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This article was published 14/2/2014 (955 days ago), so information in it may no longer be current.
Residents of East St. Paul say a new proposed development has brought their attention to a larger issue with development in the community.
Residents fear if Lombard North Group’s Garven North subdivision goes forward, it could open the door to houses being built on smaller lots in the community. As a result, they say, their property values could decrease, traffic problems will increase, and the character of the community will change.
Brian Duval, who lives on Ridgeview Place just south of where the development is proposed to be built, is heading up East St. Paul Citizens Against R1-8 Residential Zoning.
The group is seeking to block legislation that will allow lot sizes that are approximately 8,000 square feet in the neighbourhood. According to an RM zoning map, nearly all of the residential development in the municipality is zoned for 17,000-square-foot lot sizes, with the one exception being a portion of new homes built inside the Perimeter Highway just east of Henderson Highway, which are zoned as 10,000-square-foot lots.
The RM of East St. Paul council will hold a public hearing on an amendment to the rural municipality’s zoning bylaw, which would allow for 8,000-square-foot lot sizes within the municipality, at its meeting on March 12 at 6:45 p.m. The meeting is slated to be held at the council chambers at 1-3021 Birds Hill Rd., though members of the public are encouraged to call the office at 204-668-8112 to confirm the time and place in case details are changed.
"If we can manage to get the 8,000-square-foot category denied, then this developer’s proposal as it exists, as it was presented, is not allowed," Duval said.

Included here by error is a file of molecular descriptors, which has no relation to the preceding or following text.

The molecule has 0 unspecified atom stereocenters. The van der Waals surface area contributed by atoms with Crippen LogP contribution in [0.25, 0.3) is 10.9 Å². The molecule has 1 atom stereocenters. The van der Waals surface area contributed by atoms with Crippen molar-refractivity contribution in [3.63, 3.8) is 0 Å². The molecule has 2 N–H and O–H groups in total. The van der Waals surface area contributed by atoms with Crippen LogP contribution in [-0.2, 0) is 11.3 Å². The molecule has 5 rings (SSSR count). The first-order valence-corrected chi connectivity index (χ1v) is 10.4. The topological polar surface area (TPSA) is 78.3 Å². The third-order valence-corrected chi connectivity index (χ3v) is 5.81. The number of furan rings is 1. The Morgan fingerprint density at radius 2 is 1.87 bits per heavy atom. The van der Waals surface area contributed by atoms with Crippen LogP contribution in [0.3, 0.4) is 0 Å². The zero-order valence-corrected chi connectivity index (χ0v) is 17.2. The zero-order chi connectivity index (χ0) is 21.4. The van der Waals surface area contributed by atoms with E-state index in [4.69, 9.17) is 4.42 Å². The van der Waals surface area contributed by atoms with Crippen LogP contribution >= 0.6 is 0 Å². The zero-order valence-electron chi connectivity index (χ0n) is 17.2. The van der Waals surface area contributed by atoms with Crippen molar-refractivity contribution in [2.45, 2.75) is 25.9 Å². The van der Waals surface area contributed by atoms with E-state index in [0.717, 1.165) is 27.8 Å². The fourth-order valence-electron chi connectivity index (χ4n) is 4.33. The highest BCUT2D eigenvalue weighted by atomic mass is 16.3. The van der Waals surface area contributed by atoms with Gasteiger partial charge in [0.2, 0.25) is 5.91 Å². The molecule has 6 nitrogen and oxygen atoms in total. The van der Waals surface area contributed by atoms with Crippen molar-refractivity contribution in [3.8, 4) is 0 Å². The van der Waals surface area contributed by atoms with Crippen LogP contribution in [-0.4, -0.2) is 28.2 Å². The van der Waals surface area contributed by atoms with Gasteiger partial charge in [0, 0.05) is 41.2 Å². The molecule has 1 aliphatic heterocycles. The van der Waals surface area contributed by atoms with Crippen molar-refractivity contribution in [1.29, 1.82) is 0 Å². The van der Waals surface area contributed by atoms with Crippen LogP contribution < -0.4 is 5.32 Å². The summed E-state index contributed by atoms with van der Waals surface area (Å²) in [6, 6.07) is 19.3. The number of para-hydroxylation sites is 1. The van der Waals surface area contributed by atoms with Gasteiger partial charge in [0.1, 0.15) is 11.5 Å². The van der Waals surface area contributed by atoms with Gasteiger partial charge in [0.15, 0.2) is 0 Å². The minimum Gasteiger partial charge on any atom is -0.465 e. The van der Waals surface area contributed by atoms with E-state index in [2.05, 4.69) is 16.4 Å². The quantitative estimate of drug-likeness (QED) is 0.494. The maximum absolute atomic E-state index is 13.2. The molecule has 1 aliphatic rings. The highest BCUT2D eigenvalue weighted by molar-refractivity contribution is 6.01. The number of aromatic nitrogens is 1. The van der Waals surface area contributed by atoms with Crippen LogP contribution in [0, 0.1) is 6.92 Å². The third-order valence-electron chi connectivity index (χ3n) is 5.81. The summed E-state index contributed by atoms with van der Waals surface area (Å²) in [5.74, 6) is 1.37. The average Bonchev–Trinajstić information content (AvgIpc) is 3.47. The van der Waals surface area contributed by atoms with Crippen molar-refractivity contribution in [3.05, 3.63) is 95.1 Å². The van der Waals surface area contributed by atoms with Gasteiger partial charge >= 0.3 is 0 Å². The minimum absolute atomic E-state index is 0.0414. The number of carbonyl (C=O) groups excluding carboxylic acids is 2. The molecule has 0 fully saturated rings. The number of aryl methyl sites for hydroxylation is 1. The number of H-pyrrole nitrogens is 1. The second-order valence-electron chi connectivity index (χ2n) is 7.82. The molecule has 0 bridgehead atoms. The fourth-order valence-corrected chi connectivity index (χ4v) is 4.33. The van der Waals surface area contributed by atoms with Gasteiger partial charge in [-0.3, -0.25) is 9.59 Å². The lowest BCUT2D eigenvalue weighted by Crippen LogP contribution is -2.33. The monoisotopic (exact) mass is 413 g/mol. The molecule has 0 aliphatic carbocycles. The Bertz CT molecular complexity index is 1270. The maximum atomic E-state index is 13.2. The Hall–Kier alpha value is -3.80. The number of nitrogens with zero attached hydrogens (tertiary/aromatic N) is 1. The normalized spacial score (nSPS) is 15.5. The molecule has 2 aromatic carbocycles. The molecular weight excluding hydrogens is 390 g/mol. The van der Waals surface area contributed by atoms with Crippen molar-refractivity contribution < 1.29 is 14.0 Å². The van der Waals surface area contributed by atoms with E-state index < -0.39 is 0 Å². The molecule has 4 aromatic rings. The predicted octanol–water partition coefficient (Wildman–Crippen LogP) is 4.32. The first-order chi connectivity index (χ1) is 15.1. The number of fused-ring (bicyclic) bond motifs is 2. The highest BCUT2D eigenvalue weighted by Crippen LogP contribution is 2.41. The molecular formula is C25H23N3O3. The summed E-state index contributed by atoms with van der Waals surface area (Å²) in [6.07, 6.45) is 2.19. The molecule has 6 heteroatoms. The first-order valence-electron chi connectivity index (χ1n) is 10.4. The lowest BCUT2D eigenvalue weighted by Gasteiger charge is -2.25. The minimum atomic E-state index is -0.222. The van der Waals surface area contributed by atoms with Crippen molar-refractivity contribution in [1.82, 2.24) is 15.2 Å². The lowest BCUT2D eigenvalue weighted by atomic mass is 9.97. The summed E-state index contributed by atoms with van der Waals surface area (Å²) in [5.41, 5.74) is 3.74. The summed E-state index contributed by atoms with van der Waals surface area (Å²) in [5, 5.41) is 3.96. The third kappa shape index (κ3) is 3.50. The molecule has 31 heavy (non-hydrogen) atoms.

Duval pointed to the RM of East St. Paul development plan as reasons to shoot down the bylaw. The plan states such objectives as "To provide a semi-urban living environment as an alternative to the urban residential lifestyle," and "To ensure land uses are compatible with adjacent areas and reflect the demographic and market profile of the community."
Duval explained that he and wife Connie expected the parcel of land to the north of their home to be developed at one point or another, something of which he is in favour as long as the development fits the character of the neighbourhood.
"Quite frankly, it’s everything that brought us out here (that would be taken away)," Duval said. "On this particular street, we’ve been lucky, because this has been open the whole time. We know it’s going to be developed, and it should be. Of course it should be. But it should look like the rest of the community. I don’t think that’s too much to ask."
Duval noted while some people prefer smaller lot sizes, there are several options for them in other areas.
"We don’t have a problem with small lots. Some people prefer that," he said. "No one’s going to criticize them for that. Likewise, no one should criticize us for wanting that same home on a bigger lot.
"It’s the character that we enjoy."
Duval and the group have started up two online information hubs: a Facebook page at www.facebook.com/espcard and a petition at www.petitions24.com/card, which had received 100 signatures as of Feb. 13.
Duval feels though the Lombard North Group proposal will only affect residents close to Garven Road, it could set a precedent for other development in the area, pointing out residents of Eagle Creek Drive and Woodstone Drive could be affected as there is land that could be developed just north of those homes.
The Lombard North Group proposal required a development plan amendment, which was approved in January. The subdivision application will be called before council if the amendment to the zoning bylaw is passed.